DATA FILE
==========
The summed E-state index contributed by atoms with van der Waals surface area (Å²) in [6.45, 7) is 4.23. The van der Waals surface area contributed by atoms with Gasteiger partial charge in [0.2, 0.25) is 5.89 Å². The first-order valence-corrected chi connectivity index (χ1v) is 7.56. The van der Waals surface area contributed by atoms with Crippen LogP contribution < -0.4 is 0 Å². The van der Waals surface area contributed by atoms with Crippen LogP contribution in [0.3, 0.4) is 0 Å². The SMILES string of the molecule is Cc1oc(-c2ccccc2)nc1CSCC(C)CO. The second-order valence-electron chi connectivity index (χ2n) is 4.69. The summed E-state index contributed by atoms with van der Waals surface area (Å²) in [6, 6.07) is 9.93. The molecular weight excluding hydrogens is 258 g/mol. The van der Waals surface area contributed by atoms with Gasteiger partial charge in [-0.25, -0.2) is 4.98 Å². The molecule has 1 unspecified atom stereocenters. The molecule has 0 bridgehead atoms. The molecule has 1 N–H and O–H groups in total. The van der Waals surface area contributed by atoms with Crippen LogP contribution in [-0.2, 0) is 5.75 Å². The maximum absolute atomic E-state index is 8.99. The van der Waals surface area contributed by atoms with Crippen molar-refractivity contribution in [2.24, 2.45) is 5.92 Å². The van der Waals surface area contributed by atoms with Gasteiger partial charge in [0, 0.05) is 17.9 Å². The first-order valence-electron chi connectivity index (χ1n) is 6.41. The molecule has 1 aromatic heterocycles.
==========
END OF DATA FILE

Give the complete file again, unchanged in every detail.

The summed E-state index contributed by atoms with van der Waals surface area (Å²) in [6.45, 7) is 4.23. The van der Waals surface area contributed by atoms with Gasteiger partial charge in [0.2, 0.25) is 5.89 Å². The first-order valence-corrected chi connectivity index (χ1v) is 7.56. The van der Waals surface area contributed by atoms with Crippen LogP contribution < -0.4 is 0 Å². The van der Waals surface area contributed by atoms with Crippen LogP contribution in [0.3, 0.4) is 0 Å². The SMILES string of the molecule is Cc1oc(-c2ccccc2)nc1CSCC(C)CO. The second-order valence-electron chi connectivity index (χ2n) is 4.69. The summed E-state index contributed by atoms with van der Waals surface area (Å²) in [6, 6.07) is 9.93. The molecular weight excluding hydrogens is 258 g/mol. The van der Waals surface area contributed by atoms with Gasteiger partial charge in [-0.25, -0.2) is 4.98 Å². The molecule has 1 unspecified atom stereocenters. The molecule has 0 bridgehead atoms. The molecule has 1 N–H and O–H groups in total. The van der Waals surface area contributed by atoms with Crippen LogP contribution in [-0.2, 0) is 5.75 Å². The maximum absolute atomic E-state index is 8.99. The van der Waals surface area contributed by atoms with Crippen molar-refractivity contribution in [2.24, 2.45) is 5.92 Å². The van der Waals surface area contributed by atoms with Gasteiger partial charge in [0, 0.05) is 17.9 Å². The first-order valence-electron chi connectivity index (χ1n) is 6.41. The molecule has 1 aromatic heterocycles.